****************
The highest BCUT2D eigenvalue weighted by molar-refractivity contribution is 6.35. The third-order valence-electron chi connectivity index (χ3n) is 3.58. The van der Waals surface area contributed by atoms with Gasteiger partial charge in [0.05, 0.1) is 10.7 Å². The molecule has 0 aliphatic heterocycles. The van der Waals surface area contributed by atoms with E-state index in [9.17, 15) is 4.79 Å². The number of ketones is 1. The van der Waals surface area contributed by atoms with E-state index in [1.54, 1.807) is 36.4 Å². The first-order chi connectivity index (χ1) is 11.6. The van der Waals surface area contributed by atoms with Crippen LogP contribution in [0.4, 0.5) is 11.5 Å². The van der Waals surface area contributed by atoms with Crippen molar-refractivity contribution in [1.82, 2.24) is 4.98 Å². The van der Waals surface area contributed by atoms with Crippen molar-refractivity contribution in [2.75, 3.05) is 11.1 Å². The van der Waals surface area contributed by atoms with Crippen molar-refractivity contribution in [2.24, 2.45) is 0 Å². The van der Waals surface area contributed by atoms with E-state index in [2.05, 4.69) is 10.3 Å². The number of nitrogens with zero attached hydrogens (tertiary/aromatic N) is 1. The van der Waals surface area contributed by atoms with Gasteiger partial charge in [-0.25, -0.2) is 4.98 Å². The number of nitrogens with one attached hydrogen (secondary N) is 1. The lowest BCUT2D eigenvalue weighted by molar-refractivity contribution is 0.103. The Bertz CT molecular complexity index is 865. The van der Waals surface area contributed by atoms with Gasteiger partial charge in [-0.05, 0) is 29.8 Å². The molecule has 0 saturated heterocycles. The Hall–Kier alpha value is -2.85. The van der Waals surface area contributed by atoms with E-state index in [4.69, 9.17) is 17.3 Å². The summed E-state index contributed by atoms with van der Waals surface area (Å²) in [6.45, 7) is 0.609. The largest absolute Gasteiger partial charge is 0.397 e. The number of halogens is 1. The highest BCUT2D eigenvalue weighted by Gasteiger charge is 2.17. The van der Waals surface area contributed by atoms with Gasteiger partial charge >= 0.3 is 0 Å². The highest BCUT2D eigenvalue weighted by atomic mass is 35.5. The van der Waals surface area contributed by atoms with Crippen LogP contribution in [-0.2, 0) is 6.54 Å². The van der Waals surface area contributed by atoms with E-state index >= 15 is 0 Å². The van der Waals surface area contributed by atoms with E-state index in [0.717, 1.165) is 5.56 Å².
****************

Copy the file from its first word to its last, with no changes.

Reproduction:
The highest BCUT2D eigenvalue weighted by molar-refractivity contribution is 6.35. The third-order valence-electron chi connectivity index (χ3n) is 3.58. The van der Waals surface area contributed by atoms with Gasteiger partial charge in [0.05, 0.1) is 10.7 Å². The molecule has 0 aliphatic heterocycles. The van der Waals surface area contributed by atoms with E-state index in [9.17, 15) is 4.79 Å². The number of ketones is 1. The van der Waals surface area contributed by atoms with E-state index in [1.54, 1.807) is 36.4 Å². The first-order chi connectivity index (χ1) is 11.6. The van der Waals surface area contributed by atoms with Crippen LogP contribution in [0.4, 0.5) is 11.5 Å². The van der Waals surface area contributed by atoms with Crippen molar-refractivity contribution in [1.82, 2.24) is 4.98 Å². The van der Waals surface area contributed by atoms with Crippen molar-refractivity contribution in [2.75, 3.05) is 11.1 Å². The van der Waals surface area contributed by atoms with Crippen molar-refractivity contribution in [2.24, 2.45) is 0 Å². The van der Waals surface area contributed by atoms with E-state index in [2.05, 4.69) is 10.3 Å². The number of nitrogens with zero attached hydrogens (tertiary/aromatic N) is 1. The van der Waals surface area contributed by atoms with Gasteiger partial charge in [-0.25, -0.2) is 4.98 Å². The number of nitrogens with one attached hydrogen (secondary N) is 1. The lowest BCUT2D eigenvalue weighted by molar-refractivity contribution is 0.103. The Bertz CT molecular complexity index is 865. The van der Waals surface area contributed by atoms with Gasteiger partial charge in [-0.05, 0) is 29.8 Å². The molecule has 0 saturated heterocycles. The Hall–Kier alpha value is -2.85. The van der Waals surface area contributed by atoms with E-state index in [4.69, 9.17) is 17.3 Å². The summed E-state index contributed by atoms with van der Waals surface area (Å²) in [6.45, 7) is 0.609. The largest absolute Gasteiger partial charge is 0.397 e. The number of halogens is 1. The highest BCUT2D eigenvalue weighted by Gasteiger charge is 2.17. The van der Waals surface area contributed by atoms with Gasteiger partial charge >= 0.3 is 0 Å². The highest BCUT2D eigenvalue weighted by atomic mass is 35.5. The van der Waals surface area contributed by atoms with Crippen LogP contribution in [-0.2, 0) is 6.54 Å². The van der Waals surface area contributed by atoms with E-state index >= 15 is 0 Å². The van der Waals surface area contributed by atoms with E-state index in [0.717, 1.165) is 5.56 Å².